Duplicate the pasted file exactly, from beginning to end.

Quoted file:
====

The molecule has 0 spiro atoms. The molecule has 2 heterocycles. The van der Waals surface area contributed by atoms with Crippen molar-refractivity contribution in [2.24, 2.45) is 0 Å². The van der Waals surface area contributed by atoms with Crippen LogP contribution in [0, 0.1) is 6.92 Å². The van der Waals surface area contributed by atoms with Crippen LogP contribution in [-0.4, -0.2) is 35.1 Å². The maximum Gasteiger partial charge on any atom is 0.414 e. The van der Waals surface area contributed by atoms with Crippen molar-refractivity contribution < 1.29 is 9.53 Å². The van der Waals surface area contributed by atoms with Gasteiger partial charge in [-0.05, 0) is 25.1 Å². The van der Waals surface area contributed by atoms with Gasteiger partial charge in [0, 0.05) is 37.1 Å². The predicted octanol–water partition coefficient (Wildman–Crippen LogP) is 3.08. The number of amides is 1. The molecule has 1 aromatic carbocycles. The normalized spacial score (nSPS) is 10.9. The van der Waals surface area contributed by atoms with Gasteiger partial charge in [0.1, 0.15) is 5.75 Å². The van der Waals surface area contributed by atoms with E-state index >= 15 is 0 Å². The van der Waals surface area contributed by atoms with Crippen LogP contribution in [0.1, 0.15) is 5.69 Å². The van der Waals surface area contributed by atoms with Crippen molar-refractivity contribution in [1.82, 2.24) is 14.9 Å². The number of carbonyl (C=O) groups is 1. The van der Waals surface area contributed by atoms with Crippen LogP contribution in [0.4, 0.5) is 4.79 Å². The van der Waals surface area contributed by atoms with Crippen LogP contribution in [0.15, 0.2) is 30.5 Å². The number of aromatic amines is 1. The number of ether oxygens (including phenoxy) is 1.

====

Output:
The molecule has 0 spiro atoms. The molecule has 2 heterocycles. The van der Waals surface area contributed by atoms with Crippen molar-refractivity contribution in [2.24, 2.45) is 0 Å². The van der Waals surface area contributed by atoms with Crippen LogP contribution in [0, 0.1) is 6.92 Å². The van der Waals surface area contributed by atoms with Crippen LogP contribution in [-0.4, -0.2) is 35.1 Å². The maximum Gasteiger partial charge on any atom is 0.414 e. The van der Waals surface area contributed by atoms with Crippen molar-refractivity contribution < 1.29 is 9.53 Å². The van der Waals surface area contributed by atoms with Gasteiger partial charge in [-0.05, 0) is 25.1 Å². The van der Waals surface area contributed by atoms with Gasteiger partial charge in [0, 0.05) is 37.1 Å². The predicted octanol–water partition coefficient (Wildman–Crippen LogP) is 3.08. The number of amides is 1. The molecule has 1 aromatic carbocycles. The normalized spacial score (nSPS) is 10.9. The van der Waals surface area contributed by atoms with Gasteiger partial charge in [0.1, 0.15) is 5.75 Å². The van der Waals surface area contributed by atoms with E-state index >= 15 is 0 Å². The van der Waals surface area contributed by atoms with Crippen LogP contribution in [0.1, 0.15) is 5.69 Å². The van der Waals surface area contributed by atoms with Crippen molar-refractivity contribution in [1.82, 2.24) is 14.9 Å². The number of carbonyl (C=O) groups is 1. The van der Waals surface area contributed by atoms with Crippen LogP contribution in [0.4, 0.5) is 4.79 Å². The van der Waals surface area contributed by atoms with Crippen LogP contribution in [0.15, 0.2) is 30.5 Å². The number of aromatic amines is 1. The number of ether oxygens (including phenoxy) is 1.